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07-13-2012, 03:27 PM   #1
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Computer Screens

I'm surprised that there's very little discussion dedicated to computer screens/monitors. We all fret like heck over our photographs and worry that they will be right, but if we are using a screen which does them no justice, what to do?

I just bought a Dell U2410. I've got it set to sRGB because thats the colour that I am told is expected by most electronic displays. The thing is, NOW I can see why my photographs seem so washed out... its because they are. I always had sRGB set in photoshop, and yet what I see in iPhoto here, or even photoshop before editing, is much more saturated by comparison with what is later displayed from a website... yikes!

What are other people using? How do you deal with the colour issues?

07-13-2012, 03:45 PM   #2
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sRGB is good for all around stuff. I've always used it, its easy, its "standard", am satisfied with the gamut for both digital and print, and so are the folks who use and purchase my pics.

Other folks will vouch for Adobe RGB or ProPhoto for greater color gamut, and they're right. I just don't care.

I'm currently using a Dell U2412m as my primary monitor, and I'm happy with it. The monitor it replaced, a Dell 2007wfp, is my secondary monitor.

I would advise calibrating your monitor, although it reputedly does quite well at the factory settings. You can use this website to see how well your monitor is currently calibrated: LCD monitor test images
07-13-2012, 03:55 PM   #3
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I have a Dell U2412M and I can't believe how much better it looks than my older E198FP (work displays, obviously). It does make me wonder, why would I buy a high end monitor that supports the wider gamut of AdobeRGB or Prophoto? If I go to the trouble and money to calibrate my monitor, what would it matter if 99% of the people viewing my images don't see the wider gamut?
07-13-2012, 08:11 PM   #4
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I quit worrying about trying to use AdobeRGB after finding most printers, especially local, only accept sRGB anyway. Although my new Spyder4Pro is happy to demonstrate where my monitors fall short of all 3 gamuts, I have never seen actual printed copies where my old eyes could tell any difference. Would love to hear if others can though. If I cant see it, its like the proverbial tree falling in the woods.....

07-13-2012, 10:23 PM   #5
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QuoteOriginally posted by kyteflyer Quote
I just bought a Dell U2410.
Very good choice.
I have one of these myself.

One of its few disadvantages is that the custom mode is broken. It will introduce non-linearities if you change the settings, so you cannot use it to manually set your own white point. Not to worry, though. Just avoid the custom mode.

You can still set your own white point using the factory menu (there is a "secret" key sequence to get into it). Not as convenient, but it addresses that shortcoming.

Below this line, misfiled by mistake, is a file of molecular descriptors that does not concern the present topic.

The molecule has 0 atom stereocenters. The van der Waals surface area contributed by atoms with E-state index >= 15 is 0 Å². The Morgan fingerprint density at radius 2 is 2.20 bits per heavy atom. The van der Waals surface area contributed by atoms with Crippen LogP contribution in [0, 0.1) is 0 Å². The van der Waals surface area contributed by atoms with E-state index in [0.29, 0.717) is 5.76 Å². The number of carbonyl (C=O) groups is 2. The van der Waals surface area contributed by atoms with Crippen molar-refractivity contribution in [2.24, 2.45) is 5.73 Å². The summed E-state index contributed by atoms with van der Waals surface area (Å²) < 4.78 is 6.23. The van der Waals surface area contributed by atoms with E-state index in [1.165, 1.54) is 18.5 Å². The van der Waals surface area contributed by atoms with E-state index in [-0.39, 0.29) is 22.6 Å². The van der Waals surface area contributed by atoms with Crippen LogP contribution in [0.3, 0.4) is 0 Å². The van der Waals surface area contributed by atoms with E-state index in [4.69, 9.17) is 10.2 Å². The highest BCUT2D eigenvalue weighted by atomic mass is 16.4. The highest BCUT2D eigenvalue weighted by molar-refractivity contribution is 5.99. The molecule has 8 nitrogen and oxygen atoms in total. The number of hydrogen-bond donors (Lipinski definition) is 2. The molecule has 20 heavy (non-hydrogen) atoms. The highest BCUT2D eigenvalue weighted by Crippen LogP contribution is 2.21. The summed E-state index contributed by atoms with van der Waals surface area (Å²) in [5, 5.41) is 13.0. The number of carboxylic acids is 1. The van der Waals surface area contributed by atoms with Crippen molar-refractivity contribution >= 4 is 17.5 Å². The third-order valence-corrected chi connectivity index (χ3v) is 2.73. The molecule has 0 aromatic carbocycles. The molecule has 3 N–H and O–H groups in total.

The only other shortcoming I'm aware of is that you cannot set the gamma value manually and that it is slightly off the 2.2 target. However, this only means that you'll lose a few tonal values when calibrating to a gamma of 2.2. Nothing to worry about, though.

QuoteOriginally posted by kyteflyer Quote
I've got it set to sRGB because thats the colour that I am told is expected by most electronic displays.
If you want to see what others are seeing with their sRGB displays, the sRGB preset is a good choice.

However, with appropriate colour management, most images should look very similar, independently of the preset. The catch is the "appropriate colour management", though, as the majority hasn't got this part right. Hence, images may look washed out or over saturated even though they would not need to with a proper monitor profile.

Make sure that your computer is using an sRGB monitor profile, or better still, a profile you created for your monitor using a hardware calibrator.

Another issue are non-colour managed browsers. If you view an image with a non-colour-managed browser, even a correct monitor profile won't help.

QuoteOriginally posted by callmeraymon Quote
It does make me wonder, why would I buy a high end monitor that supports the wider gamut of AdobeRGB or Prophoto?
Have you seen a wide colour gammut display yet?
You'll be surprised.
In comparison to a wide gamut red the sRGB-red, is more like a pale orange, and an sRGB-green looks like yellow in comparison to a wide-gammut green.

In many images the difference does not matter much, but there are certain subjects that have colours that sRGB displays simply cannot reproduce.

Using a wide gamut display makes sense, if you
  1. just enjoy watching intense colours for yourself,
  2. know others are using wide gamut displays as well and you want to provide them with the best viewing experience, or
  3. want to tweak your images for printing. Many printers support a colour space that is quite a bit wider than sRGB.
If a printer supports sRGB only, it is either not a very capable model or something is wrong with the printer driver (or its settings).

BTW, one needs to be cautious when calibrating wide gamut displays because not all calibration hardware is capable of dealing with wide gamut displays. Either get a calibrator that handles wide gamut displays natively or try to see whether you can obtain a "correction matrix" for the device you have that you can feed to respective advanced calibration software (such as Argyll).